How to open Apple's DMG files in Windows 10

Posted:
in General Discussion
One of the potentially frustrating things about switching back and forth between Mac and Windows PCs can be proprietary formats -- a key example being Apple's DMGs (disk images). Here's how to extract content from a DMG in Windows 10.

Apple DMG icon


The best option, whenever possible, is using 7-Zip. You probably already have it if you're a Windows regular, since it's a free and convenient way of extracting the more universal ZIP format.

Once Z-7ip is installed, find the DMG file you want to work with in File Explorer and right-click on it. In this case we're using some of Apple's free system fonts as an example.

Mouse over "7-Zip" in the right-click menu, then select "Extract Here" or "Extract files." That should give a choice of where to send extracted material, though by default the app will create a subfolder in your current File Explorer location. Click "OK" once you've chosen a place.







There's a good chance you'll have to dive into the new subfolder and run extraction again. With Apple's font DMGs for example, the real meat is buried within an HFS archive, which you'll need 7-Zip for. HFS is a filesystem used exclusively by Macs.




That should be it -- you may see a lot of confusing folders and files, but what you want should be buried in there somewhere.




An alternative to 7-Zip is DMG Extractor. Though it's very straightforward we're inclined to recommend using 7-Zip as your first resort, since DMG Extractor has harsh limitations without a paid license. You can't extract more than 5 files from a DMG simultaneously, and it simply won't work with encrypted files or those bigger than 4 gigabytes.

Neither 7-Zip nor DMG Extractor are the ultimate solution, though. There are some DMG files that 7-Zip, nor other alternatives that we've tried will open. For instance, if on the Mac, a end-user license agreement instantly pops up, we've found that most of the time, Windows solutions will choke on these.

Comments

  • Reply 1 of 7
    knowitallknowitall Posts: 1,450member
    Windows is frustrating, nuff said.
  • Reply 2 of 7
    sandorsandor Posts: 549member
    knowitall said:
    Windows is frustrating, nuff said.
    How does an Apple Disk Image file, aka .DMG, not being able to open natively on Windows make Windows frustrating?

    The reliance on third party utilities for simple zipping was hugely frustrating, but Windows 8.1 & 10 finally addressed that...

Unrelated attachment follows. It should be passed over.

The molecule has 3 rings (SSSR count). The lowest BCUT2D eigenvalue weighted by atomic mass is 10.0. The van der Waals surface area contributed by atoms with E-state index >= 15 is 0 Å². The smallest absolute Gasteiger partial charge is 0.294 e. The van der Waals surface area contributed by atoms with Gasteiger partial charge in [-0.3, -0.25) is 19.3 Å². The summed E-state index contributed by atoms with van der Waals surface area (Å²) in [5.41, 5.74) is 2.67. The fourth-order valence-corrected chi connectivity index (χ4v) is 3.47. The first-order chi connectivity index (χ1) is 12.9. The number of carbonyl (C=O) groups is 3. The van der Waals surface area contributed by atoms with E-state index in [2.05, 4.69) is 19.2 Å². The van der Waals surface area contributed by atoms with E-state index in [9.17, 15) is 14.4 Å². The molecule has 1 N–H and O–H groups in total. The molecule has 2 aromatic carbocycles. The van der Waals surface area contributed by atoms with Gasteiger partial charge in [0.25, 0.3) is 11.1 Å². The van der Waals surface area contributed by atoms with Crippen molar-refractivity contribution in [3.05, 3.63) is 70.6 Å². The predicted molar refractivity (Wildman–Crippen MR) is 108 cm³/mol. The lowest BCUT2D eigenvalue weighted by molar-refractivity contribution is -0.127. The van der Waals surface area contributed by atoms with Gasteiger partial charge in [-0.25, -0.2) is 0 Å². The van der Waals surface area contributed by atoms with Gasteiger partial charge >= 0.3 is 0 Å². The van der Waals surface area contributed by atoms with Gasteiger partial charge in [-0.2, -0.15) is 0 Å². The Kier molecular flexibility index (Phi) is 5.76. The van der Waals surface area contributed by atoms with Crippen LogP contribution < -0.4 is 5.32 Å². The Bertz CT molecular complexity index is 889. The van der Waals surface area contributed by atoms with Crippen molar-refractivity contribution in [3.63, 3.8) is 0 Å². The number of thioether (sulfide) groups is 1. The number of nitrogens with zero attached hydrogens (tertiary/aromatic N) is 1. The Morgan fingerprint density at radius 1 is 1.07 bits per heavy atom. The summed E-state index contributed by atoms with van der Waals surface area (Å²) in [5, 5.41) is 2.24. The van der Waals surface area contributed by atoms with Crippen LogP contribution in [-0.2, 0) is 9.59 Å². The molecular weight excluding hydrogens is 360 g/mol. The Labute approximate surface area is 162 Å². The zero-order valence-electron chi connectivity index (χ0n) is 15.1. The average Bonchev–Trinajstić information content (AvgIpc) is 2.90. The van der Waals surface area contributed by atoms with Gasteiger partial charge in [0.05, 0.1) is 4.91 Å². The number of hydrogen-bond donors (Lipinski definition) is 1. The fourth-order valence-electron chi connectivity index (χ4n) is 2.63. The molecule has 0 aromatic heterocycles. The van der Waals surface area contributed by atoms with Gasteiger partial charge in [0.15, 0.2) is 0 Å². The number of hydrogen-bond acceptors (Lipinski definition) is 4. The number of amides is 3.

Roger_FingasmaltzFileMakerFeller
  • Reply 3 of 7
    sflocalsflocal Posts: 4,698member
    knowitall said:
    Windows is frustrating, nuff said.
    There's plenty of people that would say the same thing about MacOS.  What's your point?

    Disclaimer: I run Windows on my Macs as well.
  • Reply 4 of 7
    MplsPMplsP Posts: 1,647member
    knowitall said:
    Windows is frustrating, nuff said.
    Yes, windows in frustrating, but not for this. Macs use a Mac-specific format for DMG files which are really only intended to be used on Macs and Windows can't natively read it. There's really nothing surprising or unreasonable about any of that. If you have a Mac, the easiest method would be just to open the DMG file and create a Zip file (which Mac's support natively,) then open the Zip file on the PC.
    Rayz2016
  • Reply 5 of 7
    Hopefully DMG files will be on the list for iPad os to open...
    Roger_Fingas
  • Reply 6 of 7
    sandorsandor Posts: 549member
    Hopefully DMG files will be on the list for iPad os to open...
    Wait.
    You mean Apple's own operating system cannot open a normal Apple file format?

    ...checks...

    Apple is frustrating, nuff said.

    maltzIreneWbeowulfschmidt
  • Reply 7 of 7
    netroxnetrox Posts: 780member
    DMG was designed only for Macs, not Windows. It's supposed to be that way. You CAN zip the files on a Mac with "Compress with..." and share with Windows users. DMG can function as an archive but it's not a substiture for standard zip archive.
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